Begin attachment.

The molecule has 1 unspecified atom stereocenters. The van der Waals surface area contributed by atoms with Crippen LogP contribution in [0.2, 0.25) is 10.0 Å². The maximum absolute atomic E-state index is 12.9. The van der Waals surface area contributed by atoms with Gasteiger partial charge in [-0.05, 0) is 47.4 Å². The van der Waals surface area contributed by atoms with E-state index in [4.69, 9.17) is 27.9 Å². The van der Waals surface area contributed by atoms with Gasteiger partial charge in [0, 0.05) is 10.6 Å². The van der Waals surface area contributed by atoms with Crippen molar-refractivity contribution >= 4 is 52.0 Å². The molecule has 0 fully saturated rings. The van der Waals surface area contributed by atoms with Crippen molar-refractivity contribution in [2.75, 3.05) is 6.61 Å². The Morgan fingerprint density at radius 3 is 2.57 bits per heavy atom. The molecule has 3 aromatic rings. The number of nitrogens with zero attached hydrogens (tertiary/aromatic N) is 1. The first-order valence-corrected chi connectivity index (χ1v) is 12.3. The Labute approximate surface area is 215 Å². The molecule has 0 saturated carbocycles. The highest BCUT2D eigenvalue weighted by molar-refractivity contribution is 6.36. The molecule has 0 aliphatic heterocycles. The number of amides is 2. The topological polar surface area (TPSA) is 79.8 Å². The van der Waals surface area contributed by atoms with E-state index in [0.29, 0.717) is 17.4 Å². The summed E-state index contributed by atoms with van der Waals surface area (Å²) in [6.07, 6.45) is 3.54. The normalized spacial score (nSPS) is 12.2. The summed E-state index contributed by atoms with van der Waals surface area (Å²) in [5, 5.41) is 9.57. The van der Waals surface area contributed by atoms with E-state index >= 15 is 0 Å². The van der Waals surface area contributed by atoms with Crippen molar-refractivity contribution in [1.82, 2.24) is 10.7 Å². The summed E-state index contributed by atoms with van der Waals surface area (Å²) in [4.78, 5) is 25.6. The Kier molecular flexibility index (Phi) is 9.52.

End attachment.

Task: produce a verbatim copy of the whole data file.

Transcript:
The molecule has 1 unspecified atom stereocenters. The van der Waals surface area contributed by atoms with Crippen LogP contribution in [0.2, 0.25) is 10.0 Å². The maximum absolute atomic E-state index is 12.9. The van der Waals surface area contributed by atoms with Gasteiger partial charge in [-0.05, 0) is 47.4 Å². The van der Waals surface area contributed by atoms with E-state index in [4.69, 9.17) is 27.9 Å². The van der Waals surface area contributed by atoms with Gasteiger partial charge in [0, 0.05) is 10.6 Å². The van der Waals surface area contributed by atoms with Crippen molar-refractivity contribution >= 4 is 52.0 Å². The molecule has 0 fully saturated rings. The van der Waals surface area contributed by atoms with Crippen molar-refractivity contribution in [2.75, 3.05) is 6.61 Å². The Morgan fingerprint density at radius 3 is 2.57 bits per heavy atom. The molecule has 3 aromatic rings. The number of nitrogens with zero attached hydrogens (tertiary/aromatic N) is 1. The first-order valence-corrected chi connectivity index (χ1v) is 12.3. The Labute approximate surface area is 215 Å². The molecule has 0 saturated carbocycles. The highest BCUT2D eigenvalue weighted by molar-refractivity contribution is 6.36. The molecule has 0 aliphatic heterocycles. The number of amides is 2. The topological polar surface area (TPSA) is 79.8 Å². The van der Waals surface area contributed by atoms with E-state index in [0.29, 0.717) is 17.4 Å². The summed E-state index contributed by atoms with van der Waals surface area (Å²) in [6.07, 6.45) is 3.54. The normalized spacial score (nSPS) is 12.2. The summed E-state index contributed by atoms with van der Waals surface area (Å²) in [5, 5.41) is 9.57. The van der Waals surface area contributed by atoms with E-state index >= 15 is 0 Å². The van der Waals surface area contributed by atoms with Crippen molar-refractivity contribution in [1.82, 2.24) is 10.7 Å². The summed E-state index contributed by atoms with van der Waals surface area (Å²) in [4.78, 5) is 25.6. The Kier molecular flexibility index (Phi) is 9.52.